Increase in Registered Cases of Abuse of Indonesian Maids in Abu Dhabi
The Khaleej Times reported yesterday about a significant increase in the number of cases of abuse registered at the Indonesian embassy in Abu Dhabi.
According to the embassy, most of the complaints are about unpaid wages and work overload while other complaints are about physical and sexual abuse. In 2009, a total of 2,599 complaints by domestic workers were registered in the embassy, marking a rise of 24% from 2008, with "only" 1,618 cases. The Indonesian embassy claimed that unskilled workers, who make up of 75% of the Indonesian workers in the UAE, come into conflict with their sponsor over inability to perform certain tasks and communication problems. The Embassy also leveled blame against Indonesian recruitment agencies that unbeknown to the maids change clauses in their work contracts when they're translated into English, resulting in later conflicts with sponsors.
As the Indonesian embassy reported a rise in the number of complaints in 2009, the UAE Ministry of Interior released statistics for 2008, showing a significant drop in the number of cases referred to the Dispute Settlement Sections in the Department of Naturalisation and Residency at the ministry. According to the ministry's statistics, in 2008 the Dispute Settlement Sections dealt with 8,216 cases of maids, 687 of them in the Abu Dhabi emirate. In 2007, on the other hand, the Section dealt with 19,814 cases. In the Indonesian embassy statistics, which account for 2008 and Indonesian maids alone in Abu Dhabi, there were 1,618 cases. Even assuming that all the cases the Ministry of Interior dealt with in Abu Dhabi in 2008 were that of Indonesian maids, there is a gap of about 1,000 cases that never reached the ministry.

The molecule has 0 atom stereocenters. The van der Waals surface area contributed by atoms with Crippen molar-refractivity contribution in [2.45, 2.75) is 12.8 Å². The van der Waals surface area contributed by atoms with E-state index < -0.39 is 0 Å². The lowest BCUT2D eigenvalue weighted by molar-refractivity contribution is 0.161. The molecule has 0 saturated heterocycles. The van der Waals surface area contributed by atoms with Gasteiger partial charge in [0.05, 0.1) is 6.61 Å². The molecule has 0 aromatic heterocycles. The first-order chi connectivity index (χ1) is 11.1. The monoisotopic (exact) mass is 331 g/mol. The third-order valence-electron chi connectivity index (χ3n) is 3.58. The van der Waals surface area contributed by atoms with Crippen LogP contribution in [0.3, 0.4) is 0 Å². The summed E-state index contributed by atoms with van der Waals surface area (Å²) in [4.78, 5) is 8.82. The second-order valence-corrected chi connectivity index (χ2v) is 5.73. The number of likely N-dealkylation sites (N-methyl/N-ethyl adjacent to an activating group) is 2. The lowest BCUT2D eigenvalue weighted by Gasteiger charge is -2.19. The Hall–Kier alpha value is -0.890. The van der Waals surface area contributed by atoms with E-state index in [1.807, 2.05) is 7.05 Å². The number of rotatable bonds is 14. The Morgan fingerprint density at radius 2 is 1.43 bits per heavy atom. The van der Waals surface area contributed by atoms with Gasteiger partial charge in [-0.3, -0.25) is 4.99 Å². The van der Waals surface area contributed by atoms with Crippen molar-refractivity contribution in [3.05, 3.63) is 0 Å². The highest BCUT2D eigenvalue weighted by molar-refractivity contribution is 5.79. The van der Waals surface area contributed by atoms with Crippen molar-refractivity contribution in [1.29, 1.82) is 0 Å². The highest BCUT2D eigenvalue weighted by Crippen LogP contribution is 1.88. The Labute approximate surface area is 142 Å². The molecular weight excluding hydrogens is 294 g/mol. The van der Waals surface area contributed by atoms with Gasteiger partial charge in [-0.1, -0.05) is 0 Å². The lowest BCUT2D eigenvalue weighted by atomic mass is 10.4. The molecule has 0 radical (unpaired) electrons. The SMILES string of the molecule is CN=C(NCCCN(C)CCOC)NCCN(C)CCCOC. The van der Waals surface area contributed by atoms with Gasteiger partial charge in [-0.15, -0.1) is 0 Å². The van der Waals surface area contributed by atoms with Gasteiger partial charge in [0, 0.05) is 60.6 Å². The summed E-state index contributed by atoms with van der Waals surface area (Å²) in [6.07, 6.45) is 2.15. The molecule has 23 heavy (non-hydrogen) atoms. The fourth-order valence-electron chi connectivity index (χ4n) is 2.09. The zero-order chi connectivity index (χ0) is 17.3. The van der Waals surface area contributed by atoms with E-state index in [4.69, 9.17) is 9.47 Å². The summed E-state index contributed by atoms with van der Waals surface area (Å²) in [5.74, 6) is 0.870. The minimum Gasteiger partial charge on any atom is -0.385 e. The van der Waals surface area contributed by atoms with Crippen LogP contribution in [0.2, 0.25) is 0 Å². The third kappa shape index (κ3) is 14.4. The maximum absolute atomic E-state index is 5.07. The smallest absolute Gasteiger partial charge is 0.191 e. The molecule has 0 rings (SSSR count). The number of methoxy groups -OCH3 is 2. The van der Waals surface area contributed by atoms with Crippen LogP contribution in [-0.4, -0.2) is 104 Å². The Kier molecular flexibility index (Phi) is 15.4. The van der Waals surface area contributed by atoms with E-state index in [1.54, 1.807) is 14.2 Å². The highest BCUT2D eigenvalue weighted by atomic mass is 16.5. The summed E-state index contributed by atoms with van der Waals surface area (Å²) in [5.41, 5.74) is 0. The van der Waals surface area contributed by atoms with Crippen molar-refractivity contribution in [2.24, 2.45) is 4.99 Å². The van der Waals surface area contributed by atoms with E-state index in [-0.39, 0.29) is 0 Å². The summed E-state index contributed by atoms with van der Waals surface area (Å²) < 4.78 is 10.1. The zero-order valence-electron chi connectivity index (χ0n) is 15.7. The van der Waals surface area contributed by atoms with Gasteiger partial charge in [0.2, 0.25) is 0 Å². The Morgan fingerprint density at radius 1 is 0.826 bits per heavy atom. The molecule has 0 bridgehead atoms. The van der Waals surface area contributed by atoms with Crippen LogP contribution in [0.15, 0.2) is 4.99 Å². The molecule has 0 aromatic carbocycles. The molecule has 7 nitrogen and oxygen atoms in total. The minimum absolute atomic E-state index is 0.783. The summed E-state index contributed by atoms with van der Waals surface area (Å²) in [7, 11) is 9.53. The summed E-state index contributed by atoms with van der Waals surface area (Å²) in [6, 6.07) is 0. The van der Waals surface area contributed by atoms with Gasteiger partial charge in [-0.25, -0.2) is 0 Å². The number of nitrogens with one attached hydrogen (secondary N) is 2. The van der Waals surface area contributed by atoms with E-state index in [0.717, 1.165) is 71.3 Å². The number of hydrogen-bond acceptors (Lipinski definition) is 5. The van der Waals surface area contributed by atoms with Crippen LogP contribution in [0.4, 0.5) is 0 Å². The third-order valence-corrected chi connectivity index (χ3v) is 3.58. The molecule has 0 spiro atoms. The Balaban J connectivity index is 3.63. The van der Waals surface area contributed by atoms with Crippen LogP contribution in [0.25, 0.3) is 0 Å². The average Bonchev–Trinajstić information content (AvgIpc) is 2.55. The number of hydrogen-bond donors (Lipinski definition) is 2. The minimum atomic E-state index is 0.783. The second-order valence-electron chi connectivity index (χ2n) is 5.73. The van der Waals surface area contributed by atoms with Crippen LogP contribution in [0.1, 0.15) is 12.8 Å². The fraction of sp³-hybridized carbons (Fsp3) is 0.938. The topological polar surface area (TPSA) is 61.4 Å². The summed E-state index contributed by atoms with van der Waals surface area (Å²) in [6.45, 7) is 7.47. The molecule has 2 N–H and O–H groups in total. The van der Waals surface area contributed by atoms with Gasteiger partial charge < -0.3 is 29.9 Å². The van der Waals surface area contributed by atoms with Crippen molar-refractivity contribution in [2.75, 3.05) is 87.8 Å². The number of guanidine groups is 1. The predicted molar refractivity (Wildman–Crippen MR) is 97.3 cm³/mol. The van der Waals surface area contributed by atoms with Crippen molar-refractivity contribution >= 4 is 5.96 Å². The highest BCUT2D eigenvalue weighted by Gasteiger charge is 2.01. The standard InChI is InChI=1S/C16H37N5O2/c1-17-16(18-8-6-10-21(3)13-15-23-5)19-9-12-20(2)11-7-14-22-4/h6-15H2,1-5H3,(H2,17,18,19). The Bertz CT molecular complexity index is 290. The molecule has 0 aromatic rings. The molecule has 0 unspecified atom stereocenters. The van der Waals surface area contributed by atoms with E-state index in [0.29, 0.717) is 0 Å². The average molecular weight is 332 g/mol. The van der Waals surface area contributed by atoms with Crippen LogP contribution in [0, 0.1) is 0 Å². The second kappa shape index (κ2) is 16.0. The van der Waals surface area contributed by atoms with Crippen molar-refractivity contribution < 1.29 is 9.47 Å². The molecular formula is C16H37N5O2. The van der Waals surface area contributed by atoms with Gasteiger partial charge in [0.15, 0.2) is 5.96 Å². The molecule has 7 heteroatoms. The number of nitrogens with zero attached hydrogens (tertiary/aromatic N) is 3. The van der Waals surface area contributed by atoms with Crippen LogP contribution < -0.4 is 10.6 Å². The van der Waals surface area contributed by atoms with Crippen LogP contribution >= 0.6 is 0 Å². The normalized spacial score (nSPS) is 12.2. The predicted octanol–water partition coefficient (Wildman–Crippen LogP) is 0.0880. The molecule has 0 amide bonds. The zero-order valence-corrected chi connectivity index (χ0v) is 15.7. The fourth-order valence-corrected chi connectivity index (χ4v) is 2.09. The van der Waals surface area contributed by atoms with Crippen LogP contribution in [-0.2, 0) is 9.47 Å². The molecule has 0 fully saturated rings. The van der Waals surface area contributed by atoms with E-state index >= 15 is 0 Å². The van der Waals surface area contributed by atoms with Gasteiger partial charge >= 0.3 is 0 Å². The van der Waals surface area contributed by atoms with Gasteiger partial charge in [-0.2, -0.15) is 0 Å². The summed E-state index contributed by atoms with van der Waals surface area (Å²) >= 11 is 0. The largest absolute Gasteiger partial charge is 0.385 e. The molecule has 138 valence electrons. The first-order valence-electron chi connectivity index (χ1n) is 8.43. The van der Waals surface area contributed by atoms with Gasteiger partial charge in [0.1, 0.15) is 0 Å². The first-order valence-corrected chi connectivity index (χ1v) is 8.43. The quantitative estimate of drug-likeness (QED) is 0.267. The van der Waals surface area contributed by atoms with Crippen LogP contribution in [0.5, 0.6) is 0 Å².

While the Ministry of Interior prides itself on the drop in the number of cases it dealt with, it should examine the causes for the drop - the arbitration's ineffectiveness (as the Indonesian embassy's stats suggest) or a real drop in the number of abused maids. It seems that maids simply prefer to approach their embassy in cases of abuse, instead of dealing with the ineffective Ministry of Interior.